At one time, Water Street (what we know as Howard Street) began at Bridge Street and stopped at South Street. To enter Elkton Cemetery, you entered through a wooden gate on the west side of the cemetery. The town of Elkton purchased a strip of land next to the cemetery from owner Jacob Howard for $100. They used this land to make a road that stretched between South Street and Delaware Avenue and named it Howard Street. The entrance now faces South Street.

At 217 Howard Street stood the Howard Street School. This was the primary school for Elkton until 1896 when Cecil County High School opened on Osage Street. Mr. Frazer attended this school until 1910. He remembered the school’s play yard, where the boys and girls had two separate areas to play. The yards were divided by a high wooden fence. The girls used the west side and the boys used the east side. The outdoor toilets were along side the fence. Ashes from the classroom potbellied stoves was always dumped on the boys’ side of the play yard. Today, the old school is an apartment building.

At the foot of Osage Street sat Cecil County High School. Mr. Fraser recalled that “All walked to school, willingly or not.” in his writing. The school had no plumbing and outdoor toilets. The morning bell rang at 9 am and dismissed for lunch at noon. Students were expected to return at 1:30 and continued lessons until 4 pm. In bad weather, the school had one session – 9 am – 1:30 pm.

The Immaculate Conception Church and Rectory used to sit at the intersection of Bridge Street and Cathedral Street. In 1918 those buildings and the church’s cemetery all sat on that corner. In that same vicinity was the ornate, three-story “Singerly Cottage” that was built by William Singerly. The building sat on the corner of Singerly Avenue and Cathedral Street. The cottage and the grounds of the cottage that extended to High Street were purchased for Union Hospital in the early 1900s. Additions were added and a nursing school was founded there.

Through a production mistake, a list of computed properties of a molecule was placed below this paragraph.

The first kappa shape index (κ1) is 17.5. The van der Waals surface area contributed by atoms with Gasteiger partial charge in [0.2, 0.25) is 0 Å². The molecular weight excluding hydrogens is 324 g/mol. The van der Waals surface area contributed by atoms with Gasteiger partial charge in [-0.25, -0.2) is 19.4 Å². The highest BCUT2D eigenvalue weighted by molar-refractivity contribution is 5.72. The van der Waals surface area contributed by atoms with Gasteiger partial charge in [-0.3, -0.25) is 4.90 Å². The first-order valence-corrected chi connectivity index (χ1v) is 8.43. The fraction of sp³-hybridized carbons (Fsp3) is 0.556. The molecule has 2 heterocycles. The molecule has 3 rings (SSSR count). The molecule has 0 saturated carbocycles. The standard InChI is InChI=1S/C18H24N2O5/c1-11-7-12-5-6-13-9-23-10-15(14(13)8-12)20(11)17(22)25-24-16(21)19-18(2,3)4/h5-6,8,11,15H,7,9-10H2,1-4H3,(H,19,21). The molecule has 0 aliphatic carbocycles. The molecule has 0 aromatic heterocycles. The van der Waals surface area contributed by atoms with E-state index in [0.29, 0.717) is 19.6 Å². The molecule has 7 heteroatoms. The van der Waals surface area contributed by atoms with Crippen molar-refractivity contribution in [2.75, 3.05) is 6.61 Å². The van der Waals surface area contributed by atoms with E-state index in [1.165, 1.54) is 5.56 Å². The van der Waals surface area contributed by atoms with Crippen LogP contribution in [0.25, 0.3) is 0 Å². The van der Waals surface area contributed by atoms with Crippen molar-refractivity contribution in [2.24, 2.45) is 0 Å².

On Railroad Avenue, Mr. Frazer described the activities in the Elkton Armory. The armory was the headquarters of Company E, a rifle company of the 1st Infantry Regiment of the Maryland National Guard. In 1918, Captain Charles B. Finley was in command. Company E was mobilized in 1916 to El Paso, Texas to try and subdue Pancho Villa. In 1917, they were drafted into service to train for World War I. Behind the armory stood a two-story brick building. This is the A.J. Reach Company, manufacturer of baseballs.

Frazer’s memoirs continue past 1918, but he doesn’t go into as much detail as he had in describing 1918. Here are some of the events he mentions:

1919 – Arthur Stanley has opened a newsstand in the “Hollow”.

J. Ben Decker has founded the Victory Sparkler and Specialty Company on West High Street.

1920 – The Volstead Act (prohibition) is being enforced.

J.J. Minster and son John H. have moved into Tom Murray’s old store

Jim Karaganis has opened Elkton Shoe Shine Parlor in the Tucker Building.

1921– Oscar Humes, Deputy and Louis Seth, Sheriff and Magistrate Frank G. Pratt were placed under arrest by federal prohibition agents. They had enough bootleg whiskey in their possession to establish a violation.

Robert and Bess Thackery have raised over $10,329.80 for the “Doughboy” monument. It was dedicated on November 11, 1921 and placed in front of the courthouse.

Many locations were left out of this story. Mr. Frazer’s book is, unfortunately, out of print. The historical society has a few copies in our research library for purchase, but the society remains closed. A digitized copy of the book is available online. Got to to read the rest of the book if you are interested.

The historical society remains closed indefinitely. Please email any questions you have to We miss all of you.

(0) comments

Welcome to the discussion.

Keep it Clean. Please avoid obscene, vulgar, lewd, racist or sexually-oriented language.
Don't Threaten. Threats of harming another person will not be tolerated.
Be Truthful. Don't knowingly lie about anyone or anything.
Be Nice. No racism, sexism or any sort of -ism that is degrading to another person.
Be Proactive. Use the 'Report' link on each comment to let us know of abusive posts.
Share with Us. We'd love to hear eyewitness accounts, the history behind an article.